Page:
At Princeton, I am a member of the Executive Committee of the Programs in Linguistics (of which I was once the Director), Freshman Seminars in the Residential Colleges, Teacher Preparation, and Translation and Intercultural Communication. Among my other roles on and close to campus, I am a committed Faculty Fellow and Adviser at Forbes College (where I was for a time Senior Fellow); a Trustee of the Princeton University Press (whose Editorial Board I once chaired), the American Whig-Cliosophic Society, and the Daily Princetonian (for which I was for seven years a Faculty Columnist); and a member of the Board of the Princeton Alumni Weekly, the Editorial Board of the Princeton University Library Chronicle, and the Council of the Friends of the Princeton University Library. In addition, I founded and was the first Director of the Behrman Undergraduate Society of Fellows, was President of the Princeton chapter of Phi Beta Kappa (Beta of New Jersey) for two terms, led the Creative Arts & Humanities Symposium for high-school seniors for five years together with Michael Cadden, Jeff Dolven, and Paul Muldoon, and was the longtime Faculty Chair of the endorsement committee for the Rhodes and Marshall Scholarships. Current positions in the wider world include Director-at-Large of the American Oriental Society, member of the Membership Committee of the Society for Classical Studies, and member of the Educational Advisory Board of the John Simon Guggenheim Memorial Foundation.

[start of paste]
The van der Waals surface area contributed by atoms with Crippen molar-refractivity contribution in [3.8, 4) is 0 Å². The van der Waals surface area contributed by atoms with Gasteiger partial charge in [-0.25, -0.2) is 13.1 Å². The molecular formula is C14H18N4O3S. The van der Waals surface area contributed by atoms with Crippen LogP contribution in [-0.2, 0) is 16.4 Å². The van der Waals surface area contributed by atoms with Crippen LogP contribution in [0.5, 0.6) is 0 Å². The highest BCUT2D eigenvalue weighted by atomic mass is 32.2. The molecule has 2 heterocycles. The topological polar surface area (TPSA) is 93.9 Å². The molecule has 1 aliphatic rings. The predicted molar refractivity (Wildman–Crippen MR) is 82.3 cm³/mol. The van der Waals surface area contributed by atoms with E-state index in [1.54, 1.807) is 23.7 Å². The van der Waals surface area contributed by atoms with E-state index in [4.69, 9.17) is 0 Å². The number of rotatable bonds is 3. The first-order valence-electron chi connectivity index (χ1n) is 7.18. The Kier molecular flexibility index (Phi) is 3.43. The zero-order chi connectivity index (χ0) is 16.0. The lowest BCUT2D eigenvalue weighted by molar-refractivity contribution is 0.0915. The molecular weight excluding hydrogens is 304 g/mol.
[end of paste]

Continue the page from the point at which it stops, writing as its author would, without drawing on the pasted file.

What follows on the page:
Teaching Interests

Besides “Ancient Greek: An Intensive Introduction,” which is reputed to be “harder than orgo,” courses that I teach include “Origins and Nature of English Vocabulary” and “Introduction to Historical and Comparative Linguistics”; the most recent addition to the roster is “Language at Princeton,” which gives undergraduates the chance to investigate town and gown in a hands-on way and debate one another on issues that range from the history and current success of the University’s foreign language requirement to the limits of free speech. My freshman seminars so far have been “Writing Systems of the World,” “Ancient Egypt and its Hieroglyphs,” and “Wordplay: A Wry Plod from Babel to Scrabble,” the last of which Time magazine gave a shout-out to in 2015 (“11 Bizarre College Courses We Actually Want to Take”) and was ranked #2 on the list of “22 Fascinating and Bizarre Classes Offered this Semester” by Mental Floss (a class on Lady Gaga at the University of South Carolina took the top spot) and #7 on the list of 18 “Hottest College Courses” by the Daily Beast, both in 2011. As for graduate seminars, I regularly offer instruction in such topics as Proto-Indo-European, Linear B and the Mycenaean world, Greek Dialects, the historical and comparative grammar of Latin, Vedic Sanskrit, and Old Irish. A particular delight has been co-teaching with Andrew Ford (“Homer’s Iliad: Language, Style, Text”) and with two dear friends in, respectively, English and History: Jeff Dolven (“Style and Rule”) and Michael Gordin (“Imagined Languages”).

I am especially honored to have won, at Princeton, both the President’s Award for Distinguished Teaching (2003) and the Phi Beta Kappa Teaching Award (2008), as well as to have received the Sophie and L. Edward Cotsen Faculty Fellowship in recognition of “outstanding undergraduate teaching” (2013–16). My profile may be found in a book with the syntactically awkward title The Best 300 Professors (New York 2012), and not long ago a dream came true when Ian Frazier wrote about me (“dark suit, high forehead, merry eyes behind Santa Claus glasses”) in “The Talk of the Town” (New Yorker, August 3, 2015). I warmly welcome inquiries from students at all levels who find appealing anything that I have written here.